A U.S. Magistrate Judge has ruled that a law firm’s violations of the Fair Debt Collection Practices Act (FDCPA) could not make the firm automatically liable under M.G.L. c. 93A, the Massachusetts Consumer Protection Statute. In McDermott v. Marcus, Errico, Emmer and Brooks, P.C., Judge Marianne B. Bowler initially found after a non-jury trial that the law firm had violated several provisions of the FDCPA in the course of seeking unpaid condominium fees on behalf of a client. The Judge determined that the law firm’s conduct resulting in FDCPA liability was a per se violation of Chapter 93A, pursuant to 940 CMR 3.16, a Massachusetts regulation establishing Chapter 93A liability for violations of “Federal consumer protection statutes….”
In a post-trial motion, the law firm disputed the findings concerning FDCPA liability and also sought reconsideration of the Chapter 93A ruling, arguing among other things that there could be no Chapter 93A liability absent a showing that the law firm’s conduct arose from trade or commerce.
On the law firm’s motion, the Judge ruled that the earlier judgment on the Chapter 93A count should be amended because in the time since the judgment was entered, Massachusetts law had changed with respect to per se Chapter 93A liability. The intervening change in the law came in the Supreme Judicial Court’s recent decision in Klairmont v. Gainsboro Restaurant, Inc., in which the Court held that Massachusetts regulations do not require per se Chapter 93A liability any time a consumer protection statute is violated. Instead, violation of a consumer protection statute can be the basis for per se Chapter 93A liability only where the defendant is engaged in “trade or commerce” as defined in Chapter 93A.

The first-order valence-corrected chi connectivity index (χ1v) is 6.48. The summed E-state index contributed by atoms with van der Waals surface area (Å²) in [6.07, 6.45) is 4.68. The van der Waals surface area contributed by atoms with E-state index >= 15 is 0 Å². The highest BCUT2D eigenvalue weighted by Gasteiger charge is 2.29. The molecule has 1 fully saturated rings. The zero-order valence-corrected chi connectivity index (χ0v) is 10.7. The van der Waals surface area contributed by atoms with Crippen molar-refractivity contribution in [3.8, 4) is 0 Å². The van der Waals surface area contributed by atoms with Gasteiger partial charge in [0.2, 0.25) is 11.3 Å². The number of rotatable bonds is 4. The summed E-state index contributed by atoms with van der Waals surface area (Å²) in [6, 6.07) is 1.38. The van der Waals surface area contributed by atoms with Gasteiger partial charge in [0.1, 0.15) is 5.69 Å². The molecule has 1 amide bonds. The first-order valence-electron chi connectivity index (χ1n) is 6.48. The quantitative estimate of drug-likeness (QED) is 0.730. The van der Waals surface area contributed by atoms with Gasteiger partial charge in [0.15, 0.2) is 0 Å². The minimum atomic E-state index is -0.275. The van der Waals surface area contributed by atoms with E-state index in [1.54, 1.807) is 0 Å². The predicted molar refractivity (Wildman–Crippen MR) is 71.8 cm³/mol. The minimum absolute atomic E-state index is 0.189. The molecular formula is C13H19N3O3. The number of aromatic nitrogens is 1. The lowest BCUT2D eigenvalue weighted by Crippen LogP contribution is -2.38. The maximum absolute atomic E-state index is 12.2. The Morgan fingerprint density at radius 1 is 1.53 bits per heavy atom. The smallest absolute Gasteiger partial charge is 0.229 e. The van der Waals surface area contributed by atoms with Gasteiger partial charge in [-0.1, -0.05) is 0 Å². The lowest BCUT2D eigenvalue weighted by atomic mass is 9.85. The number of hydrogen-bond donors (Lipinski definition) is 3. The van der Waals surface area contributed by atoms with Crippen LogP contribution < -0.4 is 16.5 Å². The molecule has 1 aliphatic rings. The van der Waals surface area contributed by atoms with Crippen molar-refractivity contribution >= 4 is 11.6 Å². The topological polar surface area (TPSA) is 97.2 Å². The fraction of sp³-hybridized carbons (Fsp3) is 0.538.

In light of the Klairmont decision, the Judge ruled that the law firm could not be liable under Chapter 93A because it was not engaged in “trade or commerce” while seeking unpaid condominium fees for a client. The Judge explained that the law firm was not acting in a “business context,” as parties do not enter a business relationship merely by becoming adversaries on opposite sides of litigation, and filing a lawsuit by itself is not “trade or commerce.” The Judge also ruled that in its efforts to collect the unpaid condominium fees, the law firm’s conduct was “vigorous and aggressive,” not “deceitful.”
The Judge’s application of the Klairmont decision to the dispute in the McDermott case is significant, because it provides a rationale for excluding Chapter 93A liability for attorneys seeking to collect debts on behalf of clients. The ruling in McDermott places debt collection by attorneys squarely within the scope of lawyerly activities to which Chapter 93A does not apply. Thus, based on the Judge’s reasoning, although attorneys, like others engaged in debt collection, must comply with the requirements of the FDCPA, their violation of the FDCPA cannot by itself result in automatic Chapter 93A liability.